If there are reasonable grounds for believing the person is suffering from a mental disorder he or she can be certified for compulsory assessment, and a responsible clinician (usually a psychiatrist or doctor) must carry out a further examination.

14
Q

When assisting the DAO and dealing with a mental disordered person where is the preferred place for them to be assessed?

A

The preferred action is to have a doctor assess the person in the person’s family home.

Only if this cannot be done should the DAO take the person to another place.

15
Q

If it would be reasonably practicable to obtain a warrant to enter what should I not do?

A

You must not exercise
your powers to enter without a warrant if it would be reasonably practicable
to obtain one.

16
Q

Both the DAO or Police can apply for a warrant, who must swear it?

A

The Police Constable must sign and swear it.

17
Q

When using my power to take and detain what is it the same as?

A

It can be treated as if it were a power of arrest, with any necessary modifications.

18
Q

If you are acting in an emergency when assisting a DAO, what force can be used?

A

You can use such force as is reasonably necessary in the circumstances.

19
Q

If I use force when assisting a DAO do I need to fill out a Tactical Options Report?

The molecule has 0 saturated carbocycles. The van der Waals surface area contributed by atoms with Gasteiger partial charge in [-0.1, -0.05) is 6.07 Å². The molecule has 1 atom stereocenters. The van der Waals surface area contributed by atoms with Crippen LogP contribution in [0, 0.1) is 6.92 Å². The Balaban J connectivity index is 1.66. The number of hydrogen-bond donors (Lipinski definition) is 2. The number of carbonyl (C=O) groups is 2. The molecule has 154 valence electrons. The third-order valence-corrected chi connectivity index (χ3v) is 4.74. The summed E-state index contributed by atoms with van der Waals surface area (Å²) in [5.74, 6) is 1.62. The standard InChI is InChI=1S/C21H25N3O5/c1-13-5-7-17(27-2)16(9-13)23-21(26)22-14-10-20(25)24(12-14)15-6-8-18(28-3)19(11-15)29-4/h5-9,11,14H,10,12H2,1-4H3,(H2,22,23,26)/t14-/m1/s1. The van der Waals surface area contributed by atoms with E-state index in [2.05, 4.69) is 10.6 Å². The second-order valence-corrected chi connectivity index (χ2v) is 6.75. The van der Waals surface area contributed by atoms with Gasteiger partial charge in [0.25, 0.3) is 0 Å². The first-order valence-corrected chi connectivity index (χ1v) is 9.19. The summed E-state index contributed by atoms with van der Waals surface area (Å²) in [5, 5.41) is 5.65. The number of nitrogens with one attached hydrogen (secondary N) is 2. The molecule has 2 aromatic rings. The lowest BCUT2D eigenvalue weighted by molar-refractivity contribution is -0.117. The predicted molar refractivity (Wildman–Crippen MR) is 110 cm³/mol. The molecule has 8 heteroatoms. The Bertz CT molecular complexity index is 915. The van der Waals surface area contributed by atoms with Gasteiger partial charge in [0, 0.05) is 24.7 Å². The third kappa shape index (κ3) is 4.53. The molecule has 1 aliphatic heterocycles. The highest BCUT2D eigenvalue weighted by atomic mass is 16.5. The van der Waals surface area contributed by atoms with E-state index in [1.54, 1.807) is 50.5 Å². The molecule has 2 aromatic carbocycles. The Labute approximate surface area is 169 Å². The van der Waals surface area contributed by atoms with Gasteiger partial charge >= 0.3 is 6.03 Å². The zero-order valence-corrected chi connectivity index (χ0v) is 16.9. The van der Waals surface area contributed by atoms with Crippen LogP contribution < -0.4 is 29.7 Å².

A

Yes, if you use more than minimal or inconsequential force under this section.

20
Q

When using force, what do I need to be aware of?

A

If you act without statutory authority, you have no protection from civil or criminal liability even if you have acted in good faith.

21
Q

When assisting a DAO to enter premises and detain a person, I should continually assess…

A

Continually assess
the appropriateness of the actions requested of you, and tell the health
professional if they are proposing that you act outside your powers or ability.

22
Q

What should I confirm when first dealing with a DAO?

A

Check credentials.

23
Q

If a DAO asks you to help them to take or return a patient to an assessment or treatment place, what else should I check?

A

Ask to see a copy of the relevant assessment certificate or compulsory
treatment order.

24
Q

In the situation when a proposed patient or patient is refusing to attend an assessment or treatment place or is absent without leave, you can use force to transport the person in limited circumstances as set out in section 122B. When should I use force? (Four things)

A

In all situations, use force only if:
1· In your opinion it is justified, and

2· The DAO gives you clear instructions to do so, and

3· The patient would be likely to suffer harm, or to harm other people or damage property if force is not applied, and

4· The force used is necessary and proportionate given all the circumstances known at the time.

25
Q

Indemnity around civil claims around force?

A

Do not use force unless:
1· The district has obtained a general indemnity from the mental health service against civil claims for damage, or

2· The DAO has been informed, and has accepted responsibility for the damage and asked you to continue.

26
Q

When I detain anyone what must I do?

A

Caution them.

27
Q

If the DAO who requested your assistance is not at the scene…

A

Do not do the job of the health professional.

If the matter is not urgent, decline to take further action. Police should not be routinely involved in applications for compulsory assessment.

28
Q